The Pontifications of Lord Zola: Controlling an Auction
Lord Zola concludes his trilogy with a rant on overspending and a means to avoid it.
Detailed outline to auction drafting
The last time we were together I promised a detailed outline of how I approach an auction. As you’ll see, it is more of an approach than a strategy. It’s designed so you can implement any desired micro-strategy within the confines of this infrastructure.
In words, the objective in an auction is to purchase as much intrinsic talent as you can at a price below market rate. The word intrinsic was chosen specifically to connote players are worth different amounts to different people based on their specific strategy and team construct. The bid price you assign a player not only depends on the projected production but also the role and contributions the player will make to your team design.
Another latent key to this objective lies in “as much possible.” On the surface it goes without saying you want to purchase as much talent as possible but the unspoken caveat is “and also spend all of your money.” This is going to be the crux of Part 3 of this auction trilogy; the means to buy as much talent as possible while also being sure to spend your entire budget.
Before we delve into the nuts and bolts of the process, let’s review some basic auction dynamics. Everyone has $260 to spend, or whatever your league uses as a budget. If you take the final standings of most leagues and convert rotisserie points to budget dollars, you’ll observe most league champions have between $320 and $360 worth of points. That means winners get a return on their initial $260 investment between 23 and 38 percent. Keep that in mind as it’s going to be very relevant in a bit.
Getting a return on investment
Here are several paths to realize this return on your investment. Players can perform better than expected. You can replace underperforming players with better ones. Depending on your league’s transaction rules, you can maneuver reserve players on and off your roster to maximize production. And perhaps most importantly, you can purchase players whose price you paid for their intrinsic value is less than what they are truly worth. That is, you can leave an auction with more than $260 worth of potential. It isn’t value until the season is over; right now it’s still potential. Check back with me in October and we can talk value.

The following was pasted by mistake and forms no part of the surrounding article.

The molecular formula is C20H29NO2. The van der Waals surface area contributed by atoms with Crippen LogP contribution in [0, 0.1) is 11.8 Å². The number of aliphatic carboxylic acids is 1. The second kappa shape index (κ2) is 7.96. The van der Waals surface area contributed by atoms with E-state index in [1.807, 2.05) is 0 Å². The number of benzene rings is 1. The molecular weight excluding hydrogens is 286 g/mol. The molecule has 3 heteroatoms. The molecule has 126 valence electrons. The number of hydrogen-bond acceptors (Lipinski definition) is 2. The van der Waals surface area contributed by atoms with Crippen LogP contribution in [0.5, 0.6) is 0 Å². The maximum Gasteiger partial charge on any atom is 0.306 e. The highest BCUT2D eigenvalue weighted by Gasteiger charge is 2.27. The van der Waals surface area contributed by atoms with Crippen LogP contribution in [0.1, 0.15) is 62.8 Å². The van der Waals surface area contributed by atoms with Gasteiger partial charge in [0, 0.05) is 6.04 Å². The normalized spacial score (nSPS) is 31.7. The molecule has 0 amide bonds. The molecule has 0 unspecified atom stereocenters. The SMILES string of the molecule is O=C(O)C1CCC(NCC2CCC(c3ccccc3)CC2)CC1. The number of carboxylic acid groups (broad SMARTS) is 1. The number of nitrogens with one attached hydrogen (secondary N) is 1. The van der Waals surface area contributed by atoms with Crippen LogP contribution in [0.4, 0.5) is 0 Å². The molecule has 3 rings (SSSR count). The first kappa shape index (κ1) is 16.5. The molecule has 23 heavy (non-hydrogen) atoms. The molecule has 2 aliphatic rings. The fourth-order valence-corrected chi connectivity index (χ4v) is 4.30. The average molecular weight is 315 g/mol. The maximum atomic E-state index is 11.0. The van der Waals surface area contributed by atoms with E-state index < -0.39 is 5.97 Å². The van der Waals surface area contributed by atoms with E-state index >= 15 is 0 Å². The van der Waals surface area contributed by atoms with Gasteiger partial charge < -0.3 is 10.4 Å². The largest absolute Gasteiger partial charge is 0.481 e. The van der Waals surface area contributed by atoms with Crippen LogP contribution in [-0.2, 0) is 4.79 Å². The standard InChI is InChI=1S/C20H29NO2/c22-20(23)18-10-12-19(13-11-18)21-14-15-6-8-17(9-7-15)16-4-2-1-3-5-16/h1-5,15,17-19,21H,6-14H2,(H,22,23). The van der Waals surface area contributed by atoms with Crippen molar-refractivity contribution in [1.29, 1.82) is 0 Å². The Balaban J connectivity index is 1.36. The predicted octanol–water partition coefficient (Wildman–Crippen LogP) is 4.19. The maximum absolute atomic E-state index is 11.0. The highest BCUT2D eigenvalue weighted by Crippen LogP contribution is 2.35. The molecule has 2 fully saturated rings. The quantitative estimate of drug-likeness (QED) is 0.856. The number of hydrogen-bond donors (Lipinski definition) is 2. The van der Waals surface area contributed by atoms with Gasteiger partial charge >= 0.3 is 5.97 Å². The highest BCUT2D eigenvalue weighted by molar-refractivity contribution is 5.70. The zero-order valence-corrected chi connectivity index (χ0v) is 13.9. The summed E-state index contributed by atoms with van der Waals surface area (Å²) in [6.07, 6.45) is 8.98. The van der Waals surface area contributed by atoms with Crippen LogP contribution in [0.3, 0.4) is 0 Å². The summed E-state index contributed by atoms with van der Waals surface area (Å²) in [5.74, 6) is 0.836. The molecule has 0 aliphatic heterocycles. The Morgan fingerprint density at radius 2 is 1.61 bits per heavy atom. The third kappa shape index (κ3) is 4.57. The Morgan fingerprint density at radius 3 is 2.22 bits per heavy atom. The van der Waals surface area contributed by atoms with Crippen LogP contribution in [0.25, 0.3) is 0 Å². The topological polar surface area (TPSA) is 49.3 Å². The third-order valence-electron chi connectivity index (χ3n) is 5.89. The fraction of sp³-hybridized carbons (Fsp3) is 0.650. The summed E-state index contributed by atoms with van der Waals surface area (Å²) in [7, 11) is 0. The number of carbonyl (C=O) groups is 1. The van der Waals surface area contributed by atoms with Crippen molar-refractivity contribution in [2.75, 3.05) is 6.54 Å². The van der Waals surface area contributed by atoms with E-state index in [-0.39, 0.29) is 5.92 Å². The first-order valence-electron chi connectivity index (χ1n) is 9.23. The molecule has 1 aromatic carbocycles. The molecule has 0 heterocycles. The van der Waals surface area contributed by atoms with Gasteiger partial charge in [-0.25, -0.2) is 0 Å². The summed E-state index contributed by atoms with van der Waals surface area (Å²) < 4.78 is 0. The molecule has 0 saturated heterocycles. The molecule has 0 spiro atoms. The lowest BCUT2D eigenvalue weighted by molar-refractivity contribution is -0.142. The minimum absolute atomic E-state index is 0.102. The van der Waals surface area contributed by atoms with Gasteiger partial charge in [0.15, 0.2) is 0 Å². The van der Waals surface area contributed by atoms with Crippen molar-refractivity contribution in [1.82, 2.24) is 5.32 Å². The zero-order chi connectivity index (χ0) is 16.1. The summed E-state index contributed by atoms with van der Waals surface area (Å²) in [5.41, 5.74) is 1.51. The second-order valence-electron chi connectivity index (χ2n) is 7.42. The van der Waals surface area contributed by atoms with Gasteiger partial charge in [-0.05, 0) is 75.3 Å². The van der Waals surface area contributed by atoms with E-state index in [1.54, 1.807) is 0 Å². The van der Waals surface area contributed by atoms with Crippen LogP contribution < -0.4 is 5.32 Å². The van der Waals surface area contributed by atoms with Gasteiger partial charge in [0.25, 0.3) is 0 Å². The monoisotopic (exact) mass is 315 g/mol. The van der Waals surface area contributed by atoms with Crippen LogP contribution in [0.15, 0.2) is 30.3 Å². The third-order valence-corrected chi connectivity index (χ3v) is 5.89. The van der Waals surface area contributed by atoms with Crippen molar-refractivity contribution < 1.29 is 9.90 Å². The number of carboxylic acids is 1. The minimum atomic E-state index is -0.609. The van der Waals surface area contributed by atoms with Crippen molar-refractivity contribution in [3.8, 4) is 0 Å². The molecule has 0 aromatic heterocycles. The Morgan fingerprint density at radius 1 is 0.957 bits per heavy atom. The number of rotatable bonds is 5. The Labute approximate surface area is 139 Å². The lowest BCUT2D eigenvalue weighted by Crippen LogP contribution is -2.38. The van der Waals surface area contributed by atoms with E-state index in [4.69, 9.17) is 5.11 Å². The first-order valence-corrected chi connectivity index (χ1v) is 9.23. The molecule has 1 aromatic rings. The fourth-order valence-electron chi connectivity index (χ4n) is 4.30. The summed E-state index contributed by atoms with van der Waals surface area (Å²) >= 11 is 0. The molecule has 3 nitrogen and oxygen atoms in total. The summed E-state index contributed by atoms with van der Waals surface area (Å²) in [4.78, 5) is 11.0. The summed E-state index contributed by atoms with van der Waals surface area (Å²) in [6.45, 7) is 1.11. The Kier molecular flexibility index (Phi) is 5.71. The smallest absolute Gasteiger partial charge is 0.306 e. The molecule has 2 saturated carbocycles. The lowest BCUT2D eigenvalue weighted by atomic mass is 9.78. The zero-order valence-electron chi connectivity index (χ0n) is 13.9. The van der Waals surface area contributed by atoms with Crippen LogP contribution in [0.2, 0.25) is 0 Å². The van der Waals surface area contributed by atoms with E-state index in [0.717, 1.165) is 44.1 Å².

Now let’s fold this thought into some of the results presented last week. Recall not a single player was purchased for $35 or more that I had rated as even a break-even purchase. With the obvious disclaimer that the comparison is to my numbers and the person that bought the player may have a more optimistic expectation, but based on my ranking every player purchased for $35 or more was a bad buy.
OK, maybe a couple of the players in this class were purchased at or below the expected production of that owner. But let’s be real - the majority were not. Most (I’ll make a gentleman’s wager that all) of the purchases were made knowingly above projected value…I mean potential.
I’m gonna be honest gang, I don’t get that. I just don’t understanding consciously paying more than what you feel a player is going to be worth. But I promise you, it has happened in every auction conducted this far in the history of fantasy baseball and it will continue to be a part of every auction in the future.
I know the reasons. Well, I know the rationalizations. I can always make up for it at the end with bargains. I like to get a solid foundation of stats from which to build. I’d rather overspend on a star than chase a scrub just because I have money.
I don’t care how you spin it. Overspending is overspending is overspending. Period. End of story.
Why use the end game to make up for a loss? Why not build upon more gains? A foundation is nice, but if it costs more than it’s worth, why bother? And finally, who says you have to overspend on anyone? If you manage your money correctly, you won’t have to chase anyone.
Overspending is overspending is overspending.
Let’s look at this in terms of return on investment. To win, you need to realize an ROI of 23-38 percent. If you spend $50 on a player that at best will provide $45 when all is said and done, you know have to generate the remaining $275-$315 worth or value from $210! In other words, you need between 31 and a whopping 50 percent ROI! Are you serious? Do you really think you’re THAT good? When you spend $50 on Mike Trout that’s EXACTLY what you’re saying. You’re saying not only can you make up for the net loss Trout provides, but you can also add an additional $60-$100 worth of points from the $210 left after purchasing Trout.
Good luck with that.
The above calculations are not perfectly accurate as the difference between standings places is not linear and you get one point regardless of how many stats you accrue in the category. But the larger point remains. If you overspend, you are putting yourself in a hole. Not only do you need to make up the loss, you lose the opportunity for that portion of your budget to offer a positive ROI.
Maybe the real question is who do I think I am? I’m an arrogant sunuvabitch that wants to realize a positive ROI on my entire $260. Here’s how I go about accomplishing it.
The easy part is to preach not to overspend on anyone. The hard part is having the discipline to heed to that. Making the hard part easier is the technique of slot drafting in conjunction with pricing tiers.
I’ll enter every auction with a piece of paper with a line corresponding to each roster spot. On each line is the amount I plan to spend with the total of all the lines equaling my entire budget. Sticking with the 15-team data discussed last week yields 23 lines totaling $260.
I’ll talk more about how I set the lines in a moment but before you run off to watch the NCAA Tourney, I want to make sure you’re still here for the following. Keeping in mind it is obligatory to spend all $260, as soon as you realize you will not be purchasing a player at a particular line, you turn that line into a lower one and add the difference to one or more other lines.